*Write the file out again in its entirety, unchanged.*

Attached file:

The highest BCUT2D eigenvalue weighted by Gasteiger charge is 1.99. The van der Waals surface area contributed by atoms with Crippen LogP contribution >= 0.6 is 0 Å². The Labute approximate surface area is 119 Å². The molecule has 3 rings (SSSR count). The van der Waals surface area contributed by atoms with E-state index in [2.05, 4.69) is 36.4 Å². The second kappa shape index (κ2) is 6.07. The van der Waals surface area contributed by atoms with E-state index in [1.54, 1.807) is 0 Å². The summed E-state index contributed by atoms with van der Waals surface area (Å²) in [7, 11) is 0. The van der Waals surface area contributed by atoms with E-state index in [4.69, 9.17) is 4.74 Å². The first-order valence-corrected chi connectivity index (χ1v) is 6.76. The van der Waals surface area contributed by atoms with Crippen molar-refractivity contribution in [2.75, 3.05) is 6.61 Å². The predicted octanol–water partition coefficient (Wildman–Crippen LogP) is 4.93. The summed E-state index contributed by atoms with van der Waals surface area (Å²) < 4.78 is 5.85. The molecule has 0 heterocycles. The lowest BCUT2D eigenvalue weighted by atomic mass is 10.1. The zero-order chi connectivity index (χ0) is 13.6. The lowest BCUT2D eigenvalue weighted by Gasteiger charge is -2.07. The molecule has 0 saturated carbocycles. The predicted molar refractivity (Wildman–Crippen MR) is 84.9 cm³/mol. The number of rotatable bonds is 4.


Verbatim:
The highest BCUT2D eigenvalue weighted by Gasteiger charge is 1.99. The van der Waals surface area contributed by atoms with Crippen LogP contribution >= 0.6 is 0 Å². The Labute approximate surface area is 119 Å². The molecule has 3 rings (SSSR count). The van der Waals surface area contributed by atoms with E-state index in [2.05, 4.69) is 36.4 Å². The second kappa shape index (κ2) is 6.07. The van der Waals surface area contributed by atoms with E-state index in [1.54, 1.807) is 0 Å². The summed E-state index contributed by atoms with van der Waals surface area (Å²) in [7, 11) is 0. The van der Waals surface area contributed by atoms with E-state index in [4.69, 9.17) is 4.74 Å². The first-order valence-corrected chi connectivity index (χ1v) is 6.76. The van der Waals surface area contributed by atoms with Crippen molar-refractivity contribution in [2.75, 3.05) is 6.61 Å². The predicted octanol–water partition coefficient (Wildman–Crippen LogP) is 4.93. The summed E-state index contributed by atoms with van der Waals surface area (Å²) < 4.78 is 5.85. The molecule has 0 heterocycles. The lowest BCUT2D eigenvalue weighted by atomic mass is 10.1. The zero-order chi connectivity index (χ0) is 13.6. The lowest BCUT2D eigenvalue weighted by Gasteiger charge is -2.07. The molecule has 0 saturated carbocycles. The predicted molar refractivity (Wildman–Crippen MR) is 84.9 cm³/mol. The number of rotatable bonds is 4.